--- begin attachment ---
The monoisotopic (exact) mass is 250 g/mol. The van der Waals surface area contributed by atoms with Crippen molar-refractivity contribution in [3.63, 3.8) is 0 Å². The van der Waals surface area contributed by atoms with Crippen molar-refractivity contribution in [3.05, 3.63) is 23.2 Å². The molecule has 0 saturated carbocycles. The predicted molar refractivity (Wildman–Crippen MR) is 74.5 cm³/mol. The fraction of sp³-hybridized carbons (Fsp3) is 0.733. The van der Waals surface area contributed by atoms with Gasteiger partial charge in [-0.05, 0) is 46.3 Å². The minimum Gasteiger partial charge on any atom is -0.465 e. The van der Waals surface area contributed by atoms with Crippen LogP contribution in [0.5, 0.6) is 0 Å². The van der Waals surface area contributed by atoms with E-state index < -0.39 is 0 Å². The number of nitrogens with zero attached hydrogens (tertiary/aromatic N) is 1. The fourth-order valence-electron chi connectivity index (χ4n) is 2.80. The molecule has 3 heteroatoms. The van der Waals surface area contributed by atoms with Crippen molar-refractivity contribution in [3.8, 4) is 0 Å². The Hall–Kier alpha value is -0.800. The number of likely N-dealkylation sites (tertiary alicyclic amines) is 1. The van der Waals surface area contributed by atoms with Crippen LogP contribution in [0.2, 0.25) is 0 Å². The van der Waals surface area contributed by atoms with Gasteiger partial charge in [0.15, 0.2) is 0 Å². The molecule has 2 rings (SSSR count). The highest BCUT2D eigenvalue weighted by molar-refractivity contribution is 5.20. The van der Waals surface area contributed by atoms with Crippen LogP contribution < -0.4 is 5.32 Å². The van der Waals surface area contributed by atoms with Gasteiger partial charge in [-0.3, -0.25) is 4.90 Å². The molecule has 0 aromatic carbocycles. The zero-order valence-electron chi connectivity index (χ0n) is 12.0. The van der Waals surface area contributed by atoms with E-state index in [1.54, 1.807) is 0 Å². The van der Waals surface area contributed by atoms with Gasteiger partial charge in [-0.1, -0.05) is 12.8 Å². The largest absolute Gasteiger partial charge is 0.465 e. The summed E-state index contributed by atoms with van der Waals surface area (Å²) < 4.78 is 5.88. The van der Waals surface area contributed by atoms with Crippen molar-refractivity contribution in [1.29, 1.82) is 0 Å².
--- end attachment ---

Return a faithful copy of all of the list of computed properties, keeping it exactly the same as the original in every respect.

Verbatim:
The monoisotopic (exact) mass is 250 g/mol. The van der Waals surface area contributed by atoms with Crippen molar-refractivity contribution in [3.63, 3.8) is 0 Å². The van der Waals surface area contributed by atoms with Crippen molar-refractivity contribution in [3.05, 3.63) is 23.2 Å². The molecule has 0 saturated carbocycles. The predicted molar refractivity (Wildman–Crippen MR) is 74.5 cm³/mol. The fraction of sp³-hybridized carbons (Fsp3) is 0.733. The van der Waals surface area contributed by atoms with Gasteiger partial charge in [-0.05, 0) is 46.3 Å². The minimum Gasteiger partial charge on any atom is -0.465 e. The van der Waals surface area contributed by atoms with Crippen LogP contribution in [0.5, 0.6) is 0 Å². The van der Waals surface area contributed by atoms with E-state index < -0.39 is 0 Å². The number of nitrogens with zero attached hydrogens (tertiary/aromatic N) is 1. The fourth-order valence-electron chi connectivity index (χ4n) is 2.80. The molecule has 3 heteroatoms. The van der Waals surface area contributed by atoms with Crippen molar-refractivity contribution in [3.8, 4) is 0 Å². The Hall–Kier alpha value is -0.800. The number of likely N-dealkylation sites (tertiary alicyclic amines) is 1. The van der Waals surface area contributed by atoms with Crippen LogP contribution in [0.2, 0.25) is 0 Å². The van der Waals surface area contributed by atoms with Gasteiger partial charge in [0.15, 0.2) is 0 Å². The molecule has 2 rings (SSSR count). The highest BCUT2D eigenvalue weighted by molar-refractivity contribution is 5.20. The van der Waals surface area contributed by atoms with Crippen LogP contribution < -0.4 is 5.32 Å². The van der Waals surface area contributed by atoms with Gasteiger partial charge in [-0.3, -0.25) is 4.90 Å². The molecule has 0 aromatic carbocycles. The zero-order valence-electron chi connectivity index (χ0n) is 12.0. The van der Waals surface area contributed by atoms with E-state index in [1.54, 1.807) is 0 Å². The van der Waals surface area contributed by atoms with Gasteiger partial charge in [-0.1, -0.05) is 12.8 Å². The largest absolute Gasteiger partial charge is 0.465 e. The summed E-state index contributed by atoms with van der Waals surface area (Å²) < 4.78 is 5.88. The van der Waals surface area contributed by atoms with Crippen molar-refractivity contribution in [1.29, 1.82) is 0 Å².